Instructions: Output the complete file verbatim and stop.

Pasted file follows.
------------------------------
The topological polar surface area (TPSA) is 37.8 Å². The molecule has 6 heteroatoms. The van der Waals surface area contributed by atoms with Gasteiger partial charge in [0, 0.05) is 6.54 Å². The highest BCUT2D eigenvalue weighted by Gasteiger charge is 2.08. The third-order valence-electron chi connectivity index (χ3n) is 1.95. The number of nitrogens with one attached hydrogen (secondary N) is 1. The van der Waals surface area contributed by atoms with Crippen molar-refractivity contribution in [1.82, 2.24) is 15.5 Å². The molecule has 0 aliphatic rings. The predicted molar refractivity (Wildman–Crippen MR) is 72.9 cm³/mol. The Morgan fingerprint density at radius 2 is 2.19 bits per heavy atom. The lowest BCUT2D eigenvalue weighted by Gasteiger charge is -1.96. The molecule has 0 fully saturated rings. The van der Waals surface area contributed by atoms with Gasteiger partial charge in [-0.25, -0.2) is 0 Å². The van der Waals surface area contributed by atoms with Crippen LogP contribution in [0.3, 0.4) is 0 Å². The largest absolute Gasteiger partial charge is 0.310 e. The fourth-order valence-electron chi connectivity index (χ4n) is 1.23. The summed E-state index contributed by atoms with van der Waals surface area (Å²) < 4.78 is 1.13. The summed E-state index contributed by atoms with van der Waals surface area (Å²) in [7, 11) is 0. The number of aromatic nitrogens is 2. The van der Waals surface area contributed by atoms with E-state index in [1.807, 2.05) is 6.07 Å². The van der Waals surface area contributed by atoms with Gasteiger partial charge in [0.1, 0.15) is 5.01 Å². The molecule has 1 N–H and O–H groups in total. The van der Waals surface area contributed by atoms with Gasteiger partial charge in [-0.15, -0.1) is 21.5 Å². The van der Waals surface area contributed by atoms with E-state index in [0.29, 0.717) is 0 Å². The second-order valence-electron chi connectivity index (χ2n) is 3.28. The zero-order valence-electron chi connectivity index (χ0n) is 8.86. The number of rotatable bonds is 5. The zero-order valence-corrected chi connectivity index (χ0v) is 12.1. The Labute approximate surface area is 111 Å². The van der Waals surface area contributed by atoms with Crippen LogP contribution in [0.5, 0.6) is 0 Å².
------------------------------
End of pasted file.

The topological polar surface area (TPSA) is 37.8 Å². The molecule has 6 heteroatoms. The van der Waals surface area contributed by atoms with Gasteiger partial charge in [0, 0.05) is 6.54 Å². The highest BCUT2D eigenvalue weighted by Gasteiger charge is 2.08. The third-order valence-electron chi connectivity index (χ3n) is 1.95. The number of nitrogens with one attached hydrogen (secondary N) is 1. The van der Waals surface area contributed by atoms with Crippen molar-refractivity contribution in [1.82, 2.24) is 15.5 Å². The molecule has 0 aliphatic rings. The predicted molar refractivity (Wildman–Crippen MR) is 72.9 cm³/mol. The Morgan fingerprint density at radius 2 is 2.19 bits per heavy atom. The lowest BCUT2D eigenvalue weighted by Gasteiger charge is -1.96. The molecule has 0 fully saturated rings. The van der Waals surface area contributed by atoms with Gasteiger partial charge in [-0.25, -0.2) is 0 Å². The van der Waals surface area contributed by atoms with Crippen LogP contribution in [0.3, 0.4) is 0 Å². The largest absolute Gasteiger partial charge is 0.310 e. The fourth-order valence-electron chi connectivity index (χ4n) is 1.23. The summed E-state index contributed by atoms with van der Waals surface area (Å²) < 4.78 is 1.13. The summed E-state index contributed by atoms with van der Waals surface area (Å²) in [7, 11) is 0. The number of aromatic nitrogens is 2. The van der Waals surface area contributed by atoms with E-state index in [1.807, 2.05) is 6.07 Å². The van der Waals surface area contributed by atoms with Gasteiger partial charge in [0.1, 0.15) is 5.01 Å². The molecule has 1 N–H and O–H groups in total. The van der Waals surface area contributed by atoms with Gasteiger partial charge in [-0.15, -0.1) is 21.5 Å². The van der Waals surface area contributed by atoms with E-state index in [0.29, 0.717) is 0 Å². The second-order valence-electron chi connectivity index (χ2n) is 3.28. The zero-order valence-electron chi connectivity index (χ0n) is 8.86. The number of rotatable bonds is 5. The zero-order valence-corrected chi connectivity index (χ0v) is 12.1. The Labute approximate surface area is 111 Å². The van der Waals surface area contributed by atoms with Crippen LogP contribution in [0.5, 0.6) is 0 Å².